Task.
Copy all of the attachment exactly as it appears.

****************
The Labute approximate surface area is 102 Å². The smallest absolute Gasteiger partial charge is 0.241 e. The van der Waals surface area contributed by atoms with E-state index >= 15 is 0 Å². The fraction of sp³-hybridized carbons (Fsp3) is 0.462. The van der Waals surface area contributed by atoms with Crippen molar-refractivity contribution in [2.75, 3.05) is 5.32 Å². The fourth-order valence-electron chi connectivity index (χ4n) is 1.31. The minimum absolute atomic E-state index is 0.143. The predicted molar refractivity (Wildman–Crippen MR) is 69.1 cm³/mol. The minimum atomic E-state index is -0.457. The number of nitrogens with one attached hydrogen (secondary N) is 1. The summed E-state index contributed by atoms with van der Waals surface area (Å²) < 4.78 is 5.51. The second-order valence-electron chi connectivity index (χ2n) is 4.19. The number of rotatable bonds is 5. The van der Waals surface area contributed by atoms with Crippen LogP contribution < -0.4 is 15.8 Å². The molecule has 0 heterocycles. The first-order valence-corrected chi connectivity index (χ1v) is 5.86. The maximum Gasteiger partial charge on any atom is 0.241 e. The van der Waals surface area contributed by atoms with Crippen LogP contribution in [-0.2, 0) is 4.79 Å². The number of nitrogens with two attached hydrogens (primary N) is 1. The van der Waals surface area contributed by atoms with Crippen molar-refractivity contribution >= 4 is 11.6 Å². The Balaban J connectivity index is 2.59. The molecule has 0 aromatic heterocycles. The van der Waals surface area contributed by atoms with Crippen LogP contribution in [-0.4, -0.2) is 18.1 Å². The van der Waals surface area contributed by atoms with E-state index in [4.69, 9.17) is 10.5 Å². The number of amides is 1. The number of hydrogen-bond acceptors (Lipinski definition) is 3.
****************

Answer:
The Labute approximate surface area is 102 Å². The smallest absolute Gasteiger partial charge is 0.241 e. The van der Waals surface area contributed by atoms with E-state index >= 15 is 0 Å². The fraction of sp³-hybridized carbons (Fsp3) is 0.462. The van der Waals surface area contributed by atoms with Crippen molar-refractivity contribution in [2.75, 3.05) is 5.32 Å². The fourth-order valence-electron chi connectivity index (χ4n) is 1.31. The minimum absolute atomic E-state index is 0.143. The predicted molar refractivity (Wildman–Crippen MR) is 69.1 cm³/mol. The minimum atomic E-state index is -0.457. The number of nitrogens with one attached hydrogen (secondary N) is 1. The summed E-state index contributed by atoms with van der Waals surface area (Å²) < 4.78 is 5.51. The second-order valence-electron chi connectivity index (χ2n) is 4.19. The number of rotatable bonds is 5. The van der Waals surface area contributed by atoms with Crippen LogP contribution < -0.4 is 15.8 Å². The molecule has 0 heterocycles. The first-order valence-corrected chi connectivity index (χ1v) is 5.86. The maximum Gasteiger partial charge on any atom is 0.241 e. The van der Waals surface area contributed by atoms with Crippen LogP contribution in [-0.2, 0) is 4.79 Å². The number of nitrogens with two attached hydrogens (primary N) is 1. The van der Waals surface area contributed by atoms with Crippen molar-refractivity contribution >= 4 is 11.6 Å². The Balaban J connectivity index is 2.59. The molecule has 0 aromatic heterocycles. The van der Waals surface area contributed by atoms with Crippen LogP contribution in [-0.4, -0.2) is 18.1 Å². The van der Waals surface area contributed by atoms with E-state index in [4.69, 9.17) is 10.5 Å². The number of amides is 1. The number of hydrogen-bond acceptors (Lipinski definition) is 3.